Punch Out

There’s not a real character in Drive. Each personality exists outside logic, either similar to a ‘90s cartoon or maybe an adult Power Rangers given how loud, boisterous, and energetic they are. Drive isn’t scared to play with that campy nonsense, or outright acknowledge it.

In part, Drive is a typical buddy road trip movie, but ludicrously spliced together via a story about electronic implants that turn Mark Dacascos into a speedy kung-fu warrior. That hardly seems needed; the sci-fi elements barely amount to anything. It’s merely a means to explain the wirework and improbable flips.

Drive is not intellectually empty, much as the kooky tone keeps downplaying the cause

For Drive’s world, this fits. Running from a goofy Texan (John Pyper-Ferguson, who coincidentally took a small part in the Ryan Gosling Drive), Dacascos pairs with a failed singer, Kadeem Hardison, to escape the assassins. Together, they prove relentlessly entertaining, and give Drive credibility in terms of exploring shared racial experiences. For a movie that sees the heroes jumping/running from no less than three explosions in slow motion, the script delivers a genuine honesty about being black or Asian in America. Hardison warns cops that Dacascos is “Five fingers of death,” to which an officer replies, “Aren’t they all?” Pyper-Ferguson’s villain regularly berates anyone not speaking English, and doesn’t separate Japanese from Chinese.

Even the thematic side is more intelligent than the wacky story suggests. Fears over China eclipsing America in technology filter in. Dacascos’ goal is to sell the tech to a US firm, and his reason? His wife died at the hands of Hong Kong’s Communist regime. Drive is not intellectually empty, much as the kooky tone keeps downplaying the cause.

The energy though comes from the fights, overcoming the lower budget by injecting a dazzling, kinetic enthusiasm for iconic kung-fu cinema. Credit to experienced choreographer Koichi Sakamoto who designs wild, innovative brawls, and while slightly over-edited to appease western producers, allows Dacascos to display his skills. There’s a visible equivalence to Jet Li’s output during this period, and certainly Rush Hour in terms of blending east/west genre films.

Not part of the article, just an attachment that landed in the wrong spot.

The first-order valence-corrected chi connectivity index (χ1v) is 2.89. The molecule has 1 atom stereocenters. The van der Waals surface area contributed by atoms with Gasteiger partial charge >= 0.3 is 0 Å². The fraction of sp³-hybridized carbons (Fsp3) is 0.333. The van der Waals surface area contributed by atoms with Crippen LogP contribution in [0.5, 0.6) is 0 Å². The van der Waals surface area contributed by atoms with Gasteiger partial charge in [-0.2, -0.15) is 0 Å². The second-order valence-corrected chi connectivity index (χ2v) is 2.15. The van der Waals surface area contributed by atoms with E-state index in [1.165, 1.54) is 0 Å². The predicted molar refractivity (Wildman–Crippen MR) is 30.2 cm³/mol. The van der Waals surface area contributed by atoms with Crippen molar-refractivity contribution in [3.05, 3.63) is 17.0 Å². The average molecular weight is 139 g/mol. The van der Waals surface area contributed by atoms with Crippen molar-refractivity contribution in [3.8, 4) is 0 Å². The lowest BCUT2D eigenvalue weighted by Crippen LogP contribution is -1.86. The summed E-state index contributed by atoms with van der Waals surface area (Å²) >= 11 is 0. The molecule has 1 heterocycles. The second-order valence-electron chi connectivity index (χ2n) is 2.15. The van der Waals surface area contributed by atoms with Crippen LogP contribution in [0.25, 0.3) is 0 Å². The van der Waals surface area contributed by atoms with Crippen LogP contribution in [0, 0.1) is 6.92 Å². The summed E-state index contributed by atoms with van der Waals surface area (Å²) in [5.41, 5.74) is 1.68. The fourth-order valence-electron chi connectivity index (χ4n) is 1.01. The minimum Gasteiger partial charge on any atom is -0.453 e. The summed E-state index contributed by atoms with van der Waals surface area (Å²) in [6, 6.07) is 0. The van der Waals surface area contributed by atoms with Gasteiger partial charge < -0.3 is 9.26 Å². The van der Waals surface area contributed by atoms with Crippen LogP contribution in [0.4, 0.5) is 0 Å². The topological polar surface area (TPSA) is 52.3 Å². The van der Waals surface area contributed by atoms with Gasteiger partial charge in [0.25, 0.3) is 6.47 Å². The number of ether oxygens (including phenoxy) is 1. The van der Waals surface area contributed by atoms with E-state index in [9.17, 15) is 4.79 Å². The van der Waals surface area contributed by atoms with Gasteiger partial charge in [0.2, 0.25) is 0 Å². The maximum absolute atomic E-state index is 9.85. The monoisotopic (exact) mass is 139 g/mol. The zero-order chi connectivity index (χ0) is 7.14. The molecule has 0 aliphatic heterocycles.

Drive capably stays afloat even during downtime because either it’s successfully dramatic or the comedy revs up. Brittany Murphy’s bit as a sex-crazed ditz running a motel is able to stand out from the action scenes. Her addition cements Drive’s outlandishness, and it’s only a disappointment in that she leaves the story soon after.


Gorgeous work from MVD, and probably the best thing to come from their Rewind Collection so far – visually at least. A light grain structure poses no challenge to the encode, and this is clearly a new, modern scan. Marvelous sharpness resolves precision texture. Facial definition pops in HD, and it’s totally consistent shot-to-shot. When cinematography takes full advantage of the wide frame, fidelity succeeds, resolving the location work.

Equally generous contrast brightens Drive well past expectations for a late ’90s low-budget action flick. Actually, this master makes Drive look far better than its credentials, and fit for wide theatrical distribution. Dense shadows add their mark. Black levels provide suitable weight.

Organic color isn’t stifled by modern grading. Natural saturation doesn’t overdo it, adding a small bite to primaries, keeping flesh tones accurate, and the overall palette on point. Aside from stray dust, the print appears in superb condition. Age doesn’t cost Drive anything.


Original stereo is offered uncompressed in PCM. A 5.1 remix is compressed Dolby Digital only. While not problem free, the PCM track wins. It’s cleaner and sharper. Channel separation only becomes noticeable when absolutely needed. Otherwise, this is flat and centered.

Action clumps up and struggles to individualize each element. The score, gunfire, dialog, etc. bundles together. Range chokes a little too, although punches/kicks at least reach the low-end.


MVD brings both the extended and theatrical cut, although the latter is sourced from a lesser print, and also in the wrong aspect ratio. Almost nine minutes of deleted scenes come second, and a hefty 47-minute documentary third. While apparently from the early DVD era, it’s not without moments worth watching. Paired off from that are an additional 24-minutes of interviews. For more, a commentary brings together Dacascos, Hardison, Sakamoto, and director Steve Wang.

Full disclosure: This Blu-ray was provided to us for review. This has not affected the editorial process. For information on how we handle review material, please visit our about us page to learn more.

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An easily missed low-budget buddy action movie, Drive deserves recognition on a wider scale for its kooky humor and genuinely pure Asian-styled action.

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5 (1 vote)

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